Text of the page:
Doctor Who Lost COVID-19 Battle Leaves Family Rare Babe Ruth Card and Collection Worth More Than $20 Million
Dr. Thomas Newman's collection, which he began building in the 1980s, includes an ultra-rare 1933 Babe Ruth card estimated to be worth close to $5 million that will go to auction on June 21.
A Florida doctor who died after battling COVID-19 left his family an extensive baseball card and sports memorabilia collection he amassed over decades that includes an ultra-rare 1933 Babe Ruth card that will go to auction on June 21 through Memory Lane Inc. Dr. Thomas Newman's entire collection, which includes more than 1,000 cards, is expected to go for more than $20 million next month, experts say.
Newman, a neurologist from Tampa, began collecting cards in the early 1980s, first building a collection of cards from 1957 and 1959, cards printed when he was between 10 and 12 years old, his son said. "Those were replacements for the treasured cards of his youth that he kept in shoeboxes as a youngster and that his mom later threw out," Stewart Newman said.
Newman loved building his collection, his family said.
"No one enjoyed collecting more than Tom," his widow, Nancy Newman, said in a press release by Memory Lane Inc. "He jokingly called his cards his 'paper babies,' and spent almost every day attending to his collection in one way or another. It gave him such pleasure. The only reason he would ever sell a card was if he had acquired the same card in a higher grade."
Newman's estate includes more than 1,000 vintage and modern baseball, football and hockey trading cards and other sports memorabilia, some of which date back to the 1880s.
Included in the estate is a 1933 Goudey Babe Ruth card that has a PSA grade of Mint 9, the only card of that version on record with a grade that high, ESPN reported. That card alone could bring in close to $5 million, Memory Lane CEO J.P. Cohen said. In its entirety, Newman's collection is estimated to be worth over $20 million.
"I've been doing this for over 20 years, and we have handled some amazing collections, a lot of Honus Wagner cards and a lot of big dollar collections," Cohen told ESPN. "By far, this is one of the bigger ones we've handled. From a single auction standpoint, this will be our biggest auction we've ever put on."
Newman's collection also included Babe Ruth's 1916 Sporting News rookie card and "a near-perfect 1952 Mickey Mantle rookie card (Topps PSA 8) that is expected to sell for more than $1 million. He purchased it in 1986 after it was discovered that year in an original case of 1952 Topps baseball cards in Massachusetts."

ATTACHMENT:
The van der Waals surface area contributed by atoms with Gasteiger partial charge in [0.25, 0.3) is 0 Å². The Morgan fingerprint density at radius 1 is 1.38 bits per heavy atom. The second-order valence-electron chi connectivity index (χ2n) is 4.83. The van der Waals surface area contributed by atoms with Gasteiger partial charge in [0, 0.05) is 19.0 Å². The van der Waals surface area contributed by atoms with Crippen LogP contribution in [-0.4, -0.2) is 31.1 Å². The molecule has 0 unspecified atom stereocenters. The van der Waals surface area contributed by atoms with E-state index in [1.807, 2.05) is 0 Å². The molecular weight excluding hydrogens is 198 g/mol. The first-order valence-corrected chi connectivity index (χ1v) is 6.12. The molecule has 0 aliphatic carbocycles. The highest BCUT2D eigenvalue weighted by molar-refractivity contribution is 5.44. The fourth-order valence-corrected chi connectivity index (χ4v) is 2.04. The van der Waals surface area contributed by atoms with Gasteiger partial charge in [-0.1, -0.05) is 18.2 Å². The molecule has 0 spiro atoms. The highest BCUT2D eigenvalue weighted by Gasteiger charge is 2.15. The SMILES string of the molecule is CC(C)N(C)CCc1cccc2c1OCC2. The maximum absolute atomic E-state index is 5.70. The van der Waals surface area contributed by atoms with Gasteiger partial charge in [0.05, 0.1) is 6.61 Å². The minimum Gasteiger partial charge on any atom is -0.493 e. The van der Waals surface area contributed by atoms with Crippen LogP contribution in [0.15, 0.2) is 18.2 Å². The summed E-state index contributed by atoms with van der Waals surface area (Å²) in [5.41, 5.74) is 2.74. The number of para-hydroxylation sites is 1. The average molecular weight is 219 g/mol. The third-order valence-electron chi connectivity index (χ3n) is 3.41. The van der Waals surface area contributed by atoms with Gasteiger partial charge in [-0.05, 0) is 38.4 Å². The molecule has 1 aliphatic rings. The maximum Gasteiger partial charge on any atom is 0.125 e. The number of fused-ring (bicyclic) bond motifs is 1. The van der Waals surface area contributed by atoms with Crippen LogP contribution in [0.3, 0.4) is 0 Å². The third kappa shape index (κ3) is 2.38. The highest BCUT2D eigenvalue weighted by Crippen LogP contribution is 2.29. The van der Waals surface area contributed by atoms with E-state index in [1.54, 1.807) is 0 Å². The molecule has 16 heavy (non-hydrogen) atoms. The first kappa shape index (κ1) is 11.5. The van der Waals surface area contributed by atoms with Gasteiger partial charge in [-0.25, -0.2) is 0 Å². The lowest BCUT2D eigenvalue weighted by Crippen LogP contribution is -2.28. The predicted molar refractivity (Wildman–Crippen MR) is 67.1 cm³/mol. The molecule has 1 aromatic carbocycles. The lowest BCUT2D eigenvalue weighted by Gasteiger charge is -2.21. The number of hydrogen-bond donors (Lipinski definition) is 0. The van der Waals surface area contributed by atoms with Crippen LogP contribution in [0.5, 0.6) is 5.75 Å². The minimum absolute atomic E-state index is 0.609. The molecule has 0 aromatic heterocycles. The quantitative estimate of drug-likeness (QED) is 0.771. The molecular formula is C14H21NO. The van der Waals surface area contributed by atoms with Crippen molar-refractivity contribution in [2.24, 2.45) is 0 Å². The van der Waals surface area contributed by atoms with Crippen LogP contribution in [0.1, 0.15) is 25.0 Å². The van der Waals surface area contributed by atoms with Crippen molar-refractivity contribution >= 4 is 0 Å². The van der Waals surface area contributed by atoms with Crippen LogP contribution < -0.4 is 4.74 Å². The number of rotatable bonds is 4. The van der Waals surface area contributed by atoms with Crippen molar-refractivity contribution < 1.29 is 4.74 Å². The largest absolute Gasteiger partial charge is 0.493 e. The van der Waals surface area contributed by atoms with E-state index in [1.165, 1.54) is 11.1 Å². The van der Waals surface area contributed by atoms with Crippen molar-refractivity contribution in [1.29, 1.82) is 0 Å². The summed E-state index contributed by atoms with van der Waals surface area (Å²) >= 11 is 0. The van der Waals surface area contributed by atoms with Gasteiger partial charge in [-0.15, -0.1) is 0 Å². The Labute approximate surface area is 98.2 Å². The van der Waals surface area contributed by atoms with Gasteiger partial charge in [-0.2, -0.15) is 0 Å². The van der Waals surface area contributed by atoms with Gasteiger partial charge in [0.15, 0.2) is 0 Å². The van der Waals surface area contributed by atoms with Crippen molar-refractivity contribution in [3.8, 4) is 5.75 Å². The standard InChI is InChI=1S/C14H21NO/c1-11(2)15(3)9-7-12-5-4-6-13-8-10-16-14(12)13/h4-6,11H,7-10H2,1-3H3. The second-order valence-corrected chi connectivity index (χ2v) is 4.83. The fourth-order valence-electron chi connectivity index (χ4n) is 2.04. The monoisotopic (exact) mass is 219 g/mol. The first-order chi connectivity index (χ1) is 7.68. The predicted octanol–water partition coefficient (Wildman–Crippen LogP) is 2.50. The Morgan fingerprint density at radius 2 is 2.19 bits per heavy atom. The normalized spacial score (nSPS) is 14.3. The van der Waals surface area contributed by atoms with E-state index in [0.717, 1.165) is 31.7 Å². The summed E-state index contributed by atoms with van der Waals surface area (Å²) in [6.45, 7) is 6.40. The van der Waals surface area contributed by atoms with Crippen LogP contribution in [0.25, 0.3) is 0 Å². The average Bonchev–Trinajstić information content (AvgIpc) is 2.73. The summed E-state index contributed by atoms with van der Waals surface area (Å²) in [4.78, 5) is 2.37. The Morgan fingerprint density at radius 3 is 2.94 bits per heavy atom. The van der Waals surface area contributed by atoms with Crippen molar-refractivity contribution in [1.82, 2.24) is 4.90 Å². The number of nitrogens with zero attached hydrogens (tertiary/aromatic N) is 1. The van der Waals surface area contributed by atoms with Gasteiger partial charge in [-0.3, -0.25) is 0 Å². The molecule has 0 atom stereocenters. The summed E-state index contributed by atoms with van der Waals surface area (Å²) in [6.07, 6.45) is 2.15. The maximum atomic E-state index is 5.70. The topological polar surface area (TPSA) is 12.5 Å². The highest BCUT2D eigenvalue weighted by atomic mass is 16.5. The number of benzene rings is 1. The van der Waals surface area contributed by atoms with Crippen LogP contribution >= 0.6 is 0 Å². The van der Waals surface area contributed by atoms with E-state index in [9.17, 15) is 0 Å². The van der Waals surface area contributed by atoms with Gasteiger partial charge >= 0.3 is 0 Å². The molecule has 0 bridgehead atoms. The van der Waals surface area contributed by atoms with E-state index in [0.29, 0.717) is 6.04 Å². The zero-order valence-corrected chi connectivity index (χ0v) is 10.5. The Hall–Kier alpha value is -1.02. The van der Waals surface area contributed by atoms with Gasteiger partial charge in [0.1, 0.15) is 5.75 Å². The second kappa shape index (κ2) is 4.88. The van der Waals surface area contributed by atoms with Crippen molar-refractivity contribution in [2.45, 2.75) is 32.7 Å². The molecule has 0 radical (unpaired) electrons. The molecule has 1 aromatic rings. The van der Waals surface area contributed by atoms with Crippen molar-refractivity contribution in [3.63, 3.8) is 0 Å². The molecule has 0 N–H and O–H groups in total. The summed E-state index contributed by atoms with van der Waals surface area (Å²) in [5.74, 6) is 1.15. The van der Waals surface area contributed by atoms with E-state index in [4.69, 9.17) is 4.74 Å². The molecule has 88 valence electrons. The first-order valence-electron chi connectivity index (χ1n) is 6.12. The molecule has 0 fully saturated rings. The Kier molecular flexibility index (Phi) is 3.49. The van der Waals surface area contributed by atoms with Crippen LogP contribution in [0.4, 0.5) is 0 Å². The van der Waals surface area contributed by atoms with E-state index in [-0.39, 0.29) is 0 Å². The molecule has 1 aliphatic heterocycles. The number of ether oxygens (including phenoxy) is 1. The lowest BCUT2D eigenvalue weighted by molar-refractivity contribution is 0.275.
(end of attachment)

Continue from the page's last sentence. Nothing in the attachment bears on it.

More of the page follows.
The collection also includes Ty Cobb, Lou Gehrig, Honus Wagner, Ted Williams and Cy Young cards, as well as World Series program books dating back to 1903, Memory Lane Inc. wrote.
"Some of Dr. Newman’s collection was stored at his Tampa medical offices where one room was filled with boxes of still-unopened cards from the 1980s," the release said.
The collection has been authenticated and graded by the world’s largest sports collectibles certification company, Professional Sports Authenticator.
"The Thomas Newman collection exhibits the kind of depth and level of quality that are rarely achieved," Joe Orlando, Chief Executive Officer of Collectors Universe, said in a statement. "During his lifetime, Dr. Newman was a custodian of some of the most historically important cards, the iconic pillars of our hobby. Collectors now will have a once-in-a-lifetime opportunity to add a piece of his legacy to their collections."
"If Dr. Newman paid $500 for a card he really wanted and a week later someone offered him $5,000, he’d turn it down," Cohen said. "He just had an unquenchable thirst for sports collectibles. He loved it all".
Newman was 73 when he died from complications related to COVID-19 on Jan. 29, 2021. He is survived by his wife, their two children, two grandchildren, his brother and his sister, "all of whom loved him so unconditionally they didn't even mind that he would tell the same jokes repeatedly, as he would laugh just as hard the 100th time telling it as he did the first," his obituary read.
"At the time of his death, Tom was managing partner of Neurological Specialties and was actively practicing with his neurological partner, Brody Henkel, MD," his memorial said. "An avid sports fan with musical gifts, his great loves in life, aside from his family, were playing the trombone in the Tampa Community Band, entertaining family and friends on the piano, playing golf (especially with his longtime foursome), the Cleveland Indians, the Buccaneers, spending time with family and friends at his second home in Lake Las Vegas and dog Haley.
"Tom had a kindness and infectious spirit that was beloved by all," it continued.
The online public auction will begin June 21 and end on July 10.
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